“We went to the second game and the wicket was strangely much harder than it was in Christchurch. I think there was an Australian groundsman, we asked him about that, looks a really good wicket and he said ‘yes, if there is pace and bounce, it is enough for a fast bowler; you don’t need the ball to seam and swing around all day’. We said ok, and we were four down pretty soon. I batted with Chamara Silva and I managed to get quite a decent hundred in that effort. And Chamara, having scored two ducks in the first Test, made a 60 and a 150 in that Test in the second innings. So that was a really satisfying effort because it was quite an attritional Test match, Test series and one-day series, and we managed to win that Test match quite convincingly.”
At the end of the day, whether it looks ugly or nice, I didn’t care as long as I managed to make an impact on the game
And, of course, the one in Durban as Sri Lanka bounced back from a pounding in the first Test to emphatically square the series. “I got a duck in the first innings, out to Marchant de Lange who was bowling quite quickly. In the second innings, I went out to bat and (Mark) Boucher dropped me when I was about nine, probably the easiest catch he is ever gonna get and he drops me,” Sangakkara almost whispers, perhaps still unable to digest his enormous good fortune. “After that, for some reason, I just found rhythm and timing. Everything seemed to hit the middle of my bat and I went on to a hundred and we won. It was those knocks that were very special because they were conditions in which I would normally think twice about when I prepare. To go there and get on top of those conditions was pretty satisfying.”
Given how voracious a reader he is, it is almost a given that Sangakkara has devoured Brad Gilbert’s Winning Ugly. “I have had my share of troubles but the real key is to try and find a way to score runs,” he agrees. “At the end of the day, whether it looks ugly or nice, I didn’t care as long as I managed to make an impact on the game. It was really interesting to try and work things out in my head as to what I should do and how I should approach an innings when I faced bowlers against whom I knew I had trouble.”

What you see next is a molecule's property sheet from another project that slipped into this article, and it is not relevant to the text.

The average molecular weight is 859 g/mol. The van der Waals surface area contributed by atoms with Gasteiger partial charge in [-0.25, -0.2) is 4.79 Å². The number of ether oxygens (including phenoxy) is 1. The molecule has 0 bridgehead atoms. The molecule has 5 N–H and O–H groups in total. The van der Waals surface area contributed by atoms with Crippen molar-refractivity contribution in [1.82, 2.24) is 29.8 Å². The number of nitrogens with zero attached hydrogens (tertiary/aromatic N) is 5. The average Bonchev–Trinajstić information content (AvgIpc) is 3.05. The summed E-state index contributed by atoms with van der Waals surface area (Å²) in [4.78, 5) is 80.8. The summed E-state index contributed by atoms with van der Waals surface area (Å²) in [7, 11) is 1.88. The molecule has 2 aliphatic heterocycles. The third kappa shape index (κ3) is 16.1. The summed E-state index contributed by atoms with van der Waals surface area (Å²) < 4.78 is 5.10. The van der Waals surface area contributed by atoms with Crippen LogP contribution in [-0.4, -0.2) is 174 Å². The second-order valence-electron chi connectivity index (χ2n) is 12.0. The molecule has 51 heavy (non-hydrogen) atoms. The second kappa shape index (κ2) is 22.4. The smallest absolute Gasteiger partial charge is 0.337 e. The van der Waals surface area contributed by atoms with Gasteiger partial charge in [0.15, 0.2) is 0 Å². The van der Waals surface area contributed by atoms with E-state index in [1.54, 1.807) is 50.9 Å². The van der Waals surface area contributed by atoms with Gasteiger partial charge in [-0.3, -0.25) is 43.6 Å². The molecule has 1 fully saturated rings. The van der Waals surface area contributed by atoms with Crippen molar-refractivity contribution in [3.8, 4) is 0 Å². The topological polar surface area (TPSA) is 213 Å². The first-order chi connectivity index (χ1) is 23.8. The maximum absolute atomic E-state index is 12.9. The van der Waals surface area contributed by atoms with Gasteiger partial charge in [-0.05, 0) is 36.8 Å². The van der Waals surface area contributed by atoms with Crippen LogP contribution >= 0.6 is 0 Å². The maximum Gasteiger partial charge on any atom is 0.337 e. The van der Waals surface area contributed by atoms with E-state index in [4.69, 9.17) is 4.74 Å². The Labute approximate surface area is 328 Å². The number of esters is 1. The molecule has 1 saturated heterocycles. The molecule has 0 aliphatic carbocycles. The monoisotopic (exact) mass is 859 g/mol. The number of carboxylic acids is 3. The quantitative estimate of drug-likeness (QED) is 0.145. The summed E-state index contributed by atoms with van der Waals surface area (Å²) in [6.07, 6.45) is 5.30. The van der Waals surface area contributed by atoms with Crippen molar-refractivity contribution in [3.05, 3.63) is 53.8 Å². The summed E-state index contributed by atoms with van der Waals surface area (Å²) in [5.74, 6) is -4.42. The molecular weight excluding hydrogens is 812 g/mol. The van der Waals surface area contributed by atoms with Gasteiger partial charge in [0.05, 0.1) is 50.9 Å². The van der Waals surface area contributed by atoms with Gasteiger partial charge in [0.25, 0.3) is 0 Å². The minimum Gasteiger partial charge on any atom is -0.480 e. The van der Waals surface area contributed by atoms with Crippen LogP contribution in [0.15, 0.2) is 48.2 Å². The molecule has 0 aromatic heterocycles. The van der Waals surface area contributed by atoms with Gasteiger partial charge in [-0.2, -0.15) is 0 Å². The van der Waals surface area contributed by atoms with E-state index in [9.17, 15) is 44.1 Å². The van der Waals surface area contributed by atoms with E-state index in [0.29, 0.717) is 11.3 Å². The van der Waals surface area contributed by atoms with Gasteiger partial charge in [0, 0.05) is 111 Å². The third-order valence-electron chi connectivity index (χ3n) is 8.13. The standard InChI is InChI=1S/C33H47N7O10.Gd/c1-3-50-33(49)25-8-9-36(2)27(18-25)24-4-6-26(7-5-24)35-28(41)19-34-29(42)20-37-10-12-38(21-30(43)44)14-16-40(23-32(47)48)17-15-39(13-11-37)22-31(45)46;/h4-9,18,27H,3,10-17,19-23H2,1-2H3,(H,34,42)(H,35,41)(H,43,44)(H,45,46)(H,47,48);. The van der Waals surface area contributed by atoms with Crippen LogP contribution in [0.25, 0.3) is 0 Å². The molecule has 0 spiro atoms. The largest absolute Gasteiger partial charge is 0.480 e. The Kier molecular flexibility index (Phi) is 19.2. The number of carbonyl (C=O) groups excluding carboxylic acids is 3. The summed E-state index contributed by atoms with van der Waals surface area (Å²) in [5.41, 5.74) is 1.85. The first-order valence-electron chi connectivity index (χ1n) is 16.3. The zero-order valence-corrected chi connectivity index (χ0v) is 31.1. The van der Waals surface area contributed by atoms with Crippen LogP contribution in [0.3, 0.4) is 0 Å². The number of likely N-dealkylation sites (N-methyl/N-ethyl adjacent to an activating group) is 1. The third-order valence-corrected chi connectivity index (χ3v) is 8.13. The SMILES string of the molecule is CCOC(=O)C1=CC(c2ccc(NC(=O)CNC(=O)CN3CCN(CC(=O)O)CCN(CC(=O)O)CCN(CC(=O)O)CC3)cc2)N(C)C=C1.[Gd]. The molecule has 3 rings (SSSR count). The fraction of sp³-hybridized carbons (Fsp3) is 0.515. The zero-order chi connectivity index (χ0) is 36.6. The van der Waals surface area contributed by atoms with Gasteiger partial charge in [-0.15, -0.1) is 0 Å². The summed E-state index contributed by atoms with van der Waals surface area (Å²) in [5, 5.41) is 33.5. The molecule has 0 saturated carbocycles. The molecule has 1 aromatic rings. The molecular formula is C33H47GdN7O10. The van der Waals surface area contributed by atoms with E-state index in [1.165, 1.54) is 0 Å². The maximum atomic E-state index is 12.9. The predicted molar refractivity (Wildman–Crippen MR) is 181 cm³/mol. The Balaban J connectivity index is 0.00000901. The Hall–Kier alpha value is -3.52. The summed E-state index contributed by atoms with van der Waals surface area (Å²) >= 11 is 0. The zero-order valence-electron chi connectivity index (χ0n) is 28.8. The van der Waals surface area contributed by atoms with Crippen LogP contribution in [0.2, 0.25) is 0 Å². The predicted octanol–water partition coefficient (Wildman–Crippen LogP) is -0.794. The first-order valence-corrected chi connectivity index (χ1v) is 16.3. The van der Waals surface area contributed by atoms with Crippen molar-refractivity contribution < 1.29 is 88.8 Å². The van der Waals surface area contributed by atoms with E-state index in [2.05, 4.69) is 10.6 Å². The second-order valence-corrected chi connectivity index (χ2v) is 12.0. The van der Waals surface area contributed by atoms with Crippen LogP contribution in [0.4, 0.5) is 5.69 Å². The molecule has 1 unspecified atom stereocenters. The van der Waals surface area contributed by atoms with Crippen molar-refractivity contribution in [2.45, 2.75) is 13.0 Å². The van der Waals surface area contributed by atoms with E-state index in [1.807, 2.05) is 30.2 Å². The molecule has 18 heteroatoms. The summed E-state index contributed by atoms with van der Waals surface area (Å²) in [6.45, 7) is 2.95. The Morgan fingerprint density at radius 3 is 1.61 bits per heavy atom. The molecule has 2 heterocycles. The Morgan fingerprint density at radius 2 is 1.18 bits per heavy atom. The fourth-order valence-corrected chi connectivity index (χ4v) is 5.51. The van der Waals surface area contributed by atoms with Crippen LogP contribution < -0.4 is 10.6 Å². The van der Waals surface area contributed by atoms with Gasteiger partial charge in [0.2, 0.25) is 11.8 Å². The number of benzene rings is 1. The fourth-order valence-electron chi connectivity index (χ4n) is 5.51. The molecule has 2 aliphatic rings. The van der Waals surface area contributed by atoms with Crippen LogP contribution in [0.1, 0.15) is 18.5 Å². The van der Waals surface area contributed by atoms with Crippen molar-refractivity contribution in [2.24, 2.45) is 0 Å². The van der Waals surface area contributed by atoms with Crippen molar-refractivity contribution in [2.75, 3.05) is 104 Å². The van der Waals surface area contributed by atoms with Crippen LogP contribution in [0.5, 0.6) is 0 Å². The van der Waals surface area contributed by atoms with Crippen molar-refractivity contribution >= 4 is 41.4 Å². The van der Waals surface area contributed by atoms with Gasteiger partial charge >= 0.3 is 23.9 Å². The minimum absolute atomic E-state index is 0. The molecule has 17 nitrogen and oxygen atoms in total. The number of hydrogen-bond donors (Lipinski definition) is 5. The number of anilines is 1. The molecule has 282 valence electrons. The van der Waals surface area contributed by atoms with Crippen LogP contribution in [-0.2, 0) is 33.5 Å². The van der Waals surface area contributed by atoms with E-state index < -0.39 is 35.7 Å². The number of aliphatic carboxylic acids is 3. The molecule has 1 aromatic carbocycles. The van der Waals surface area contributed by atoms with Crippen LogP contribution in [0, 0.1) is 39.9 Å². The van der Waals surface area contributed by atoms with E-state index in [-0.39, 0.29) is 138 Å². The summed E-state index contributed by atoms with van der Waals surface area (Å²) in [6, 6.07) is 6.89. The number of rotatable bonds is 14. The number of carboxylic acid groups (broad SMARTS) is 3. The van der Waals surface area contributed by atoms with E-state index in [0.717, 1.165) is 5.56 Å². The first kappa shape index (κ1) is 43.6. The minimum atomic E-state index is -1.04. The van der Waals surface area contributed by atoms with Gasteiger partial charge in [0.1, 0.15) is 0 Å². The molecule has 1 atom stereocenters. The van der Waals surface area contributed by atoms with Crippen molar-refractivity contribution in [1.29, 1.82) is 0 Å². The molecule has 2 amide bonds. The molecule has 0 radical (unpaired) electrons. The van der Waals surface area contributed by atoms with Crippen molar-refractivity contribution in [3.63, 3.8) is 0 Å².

The real key is not to allow your ego to blind you to the options that you should take and to commonsense and to reality at times
Sangakkara’s mind works at the rate of knots. It’s almost as if even as you are forming a question in your head, he knows what is going to come out of your mouth. So, even before you finish asking him how important it is for a batsman to set ego aside, comes the reply, “It is important for anyone, not just in cricket but in everything you do. Everyone has an ego in the sense that they have the belief and self-confidence. The real key is not to allow it to blind you to the options that you should take and to commonsense and to reality at times. You should have room for other opinions also. And room in your life to be criticised and to be able to accept that and learn from mistakes. You can’t let your ego just ensure that you are trying to do the same thing over and over again and expecting different results when it is not working. Confidence and being really sure of yourself is a fantastic trait. Being very secure in your own abilities is great but you need to be balanced and I think that’s where even in a dressing room environment, for it to be healthy, you need egos that are constructive and that drive and push each other to achieve better things together, not just you as an individual.”